Once we’ve communicated the requirements, and we’ve had deep conversations about who the user is, what their goals are, any technical impediments or dependencies that might exist, and have generally driven down to a sprint-level commitment to execute... we need to step away.This is the hardest part for many product managers, especially those who come from project management or even engineering backgrounds, but it’s also perhaps the most essential thing that we need to do. We have to trust the team to do what they said they would do. We need to trust the team to come to us when they have questions or need clarifications. We need to trust the team to do the right thing when they need to.Certainly, we also verify that they’re making progress; we check the results to make sure that we’re all headed in the right direction, and we work with the team to do the right things the right way -- but the easiest way to cause discontent with a development team is to micromanage them.Remember, as the product manager, our developers don’t work for us, they need to work with us. Constantly haranguing them over their progress and insisting on detailed status updates that take more time to create than to discuss just isn’t doing your job. It’s trying to do theirs. And we certainly have more important things to spend our time on. As the great Princess Leia stated in Star Wars, “The more you tighten your grip, the more star systems will slip through your fingers.”
Above delivering good requirements and allowing the team to execute in the way they deem best, the single most important thing that product managers provide for their engineering teams is, perhaps, this: the ability to be both the team’s sword and the team’s shield when engaging with the larger organization on their behalf.We act as the team’s sword when we find out that there are external dependencies that the team needs resolved before they can move forward; when we engage in prioritization discussions by calling in our engineers to assess the technical feasibility of some proposed solution; and when we fight for more time, more resources, or changes in scope to maintain reasonable product delivery goals and deadlines.Similarly, we act as the shield for the engineering team when we deflect incoming randomizations from customer escalations, sales promises, or the whims of the management team; when we take responsibility for the misses in requirements that might have caused a slip in schedule or an important use case; and when we translate marketing-, sales-, or support-speak into terms that the engineers can understand.We want to protect our engineers from suffering the inevitable switching costs that are incurred when priorities change and new projects have to be started. And we also want to protect our engineers from the perception that “the business” doesn’t really know what it wants or what it’s doing -- something that is an inevitable conclusion when priorities are constantly shifting and software winds up sitting on the shelf instead of being shipped out to the customer.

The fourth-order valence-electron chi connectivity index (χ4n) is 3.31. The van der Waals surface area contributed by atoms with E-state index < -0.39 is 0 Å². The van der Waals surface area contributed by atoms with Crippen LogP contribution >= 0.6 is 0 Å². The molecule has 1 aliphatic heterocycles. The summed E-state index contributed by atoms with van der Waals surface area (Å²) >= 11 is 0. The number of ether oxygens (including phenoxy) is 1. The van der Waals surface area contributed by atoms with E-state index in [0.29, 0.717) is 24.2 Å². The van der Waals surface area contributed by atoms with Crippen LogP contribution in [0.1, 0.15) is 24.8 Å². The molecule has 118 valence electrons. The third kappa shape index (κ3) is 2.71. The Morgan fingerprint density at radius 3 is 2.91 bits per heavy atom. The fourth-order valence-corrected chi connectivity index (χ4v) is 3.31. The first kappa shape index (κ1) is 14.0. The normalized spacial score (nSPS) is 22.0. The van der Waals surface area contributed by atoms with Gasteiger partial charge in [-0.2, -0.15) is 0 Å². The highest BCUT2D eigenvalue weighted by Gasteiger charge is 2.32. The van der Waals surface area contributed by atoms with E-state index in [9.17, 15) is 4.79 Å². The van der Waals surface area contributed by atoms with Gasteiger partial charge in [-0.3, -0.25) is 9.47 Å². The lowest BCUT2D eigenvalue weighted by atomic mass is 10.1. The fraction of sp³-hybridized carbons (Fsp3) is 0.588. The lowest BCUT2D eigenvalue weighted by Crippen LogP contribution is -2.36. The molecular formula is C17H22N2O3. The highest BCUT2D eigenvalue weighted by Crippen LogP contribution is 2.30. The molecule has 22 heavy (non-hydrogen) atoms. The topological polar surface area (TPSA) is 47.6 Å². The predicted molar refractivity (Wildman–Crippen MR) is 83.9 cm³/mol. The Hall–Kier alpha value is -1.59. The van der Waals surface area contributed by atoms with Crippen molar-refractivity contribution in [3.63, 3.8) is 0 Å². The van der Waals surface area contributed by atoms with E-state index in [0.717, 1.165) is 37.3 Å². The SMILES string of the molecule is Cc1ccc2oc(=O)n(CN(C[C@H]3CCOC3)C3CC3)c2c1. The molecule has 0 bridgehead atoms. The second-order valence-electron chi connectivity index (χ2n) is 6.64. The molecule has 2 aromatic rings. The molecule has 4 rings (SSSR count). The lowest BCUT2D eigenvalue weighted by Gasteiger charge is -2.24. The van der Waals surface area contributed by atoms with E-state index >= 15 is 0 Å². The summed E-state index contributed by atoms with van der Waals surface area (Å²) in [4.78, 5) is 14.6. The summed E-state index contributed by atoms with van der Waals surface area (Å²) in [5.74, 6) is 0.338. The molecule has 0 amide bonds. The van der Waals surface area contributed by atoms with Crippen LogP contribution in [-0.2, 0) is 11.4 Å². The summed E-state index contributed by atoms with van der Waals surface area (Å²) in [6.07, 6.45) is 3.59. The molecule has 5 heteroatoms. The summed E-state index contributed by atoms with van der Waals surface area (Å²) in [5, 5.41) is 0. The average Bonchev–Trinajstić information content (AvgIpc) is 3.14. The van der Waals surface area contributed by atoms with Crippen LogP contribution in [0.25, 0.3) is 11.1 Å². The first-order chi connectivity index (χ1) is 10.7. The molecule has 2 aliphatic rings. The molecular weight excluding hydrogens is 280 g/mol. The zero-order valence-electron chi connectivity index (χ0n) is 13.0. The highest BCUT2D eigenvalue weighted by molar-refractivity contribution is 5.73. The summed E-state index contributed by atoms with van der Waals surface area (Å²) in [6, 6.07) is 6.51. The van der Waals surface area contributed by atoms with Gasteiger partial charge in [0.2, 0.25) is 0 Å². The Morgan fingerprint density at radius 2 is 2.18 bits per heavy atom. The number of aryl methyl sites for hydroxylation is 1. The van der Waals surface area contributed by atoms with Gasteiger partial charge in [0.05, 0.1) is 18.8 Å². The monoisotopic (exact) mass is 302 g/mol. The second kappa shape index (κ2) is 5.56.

“Leaders who are able to create sustainable, high-performance cultures over the long term see their primary purpose as serving the employees on their teams”
Finally, here is a list of three things you can do right now to improve your relationship with your software engineers (or really, any team in your organization):
As product managers, we’re often right up front in business discussions. But we need to remember that our success is driven as much (if not more) by the people we work with; without our sales team, we don’t make money; without the marketing team, we don’t engage with new customers; without the engineering team, we don’t have any product to sell. We shouldn’t take responsibility or credit for work others are doing.
Make sure to set aside time to celebrate your successes -- bring in lunch, order some pizza, have a few beers (and non-alcoholic treats for those who don’t partake), maybe even bring in a cake. People feel rewarded when their accomplishments are publicly acknowledged -- and there are few people who will turn down a free lunch.On the other hand, don’t dwell on your mistakes or mis-steps; figure out what you can learn from it, how you can avoid repeating it, and leave it behind. Dwell on your success and let go of the mistakes, and set an example for others in your organization to do the same.
Product Management is (or should be) a relatively thankless job. When something goes right, the team should get the recognition that they deserve -- after all, even if we write the best requirements in the world, if there’s nobody to actually write the code, nothing gets built.On the other hand, when things go wrong we need to be ready, willing, and able to step up front and take the flak -- we shield the engineers from the blame and finger-pointing, because we can. Then we move on and do better, correcting in private if it’s needed. As Kirsty Lee writes in MindTheProduct:
“At the end of the day, engineers have to be able to trust their Product Managers. And part of earning that trust is proving that you are all fighting your way towards one and the same goal – together.”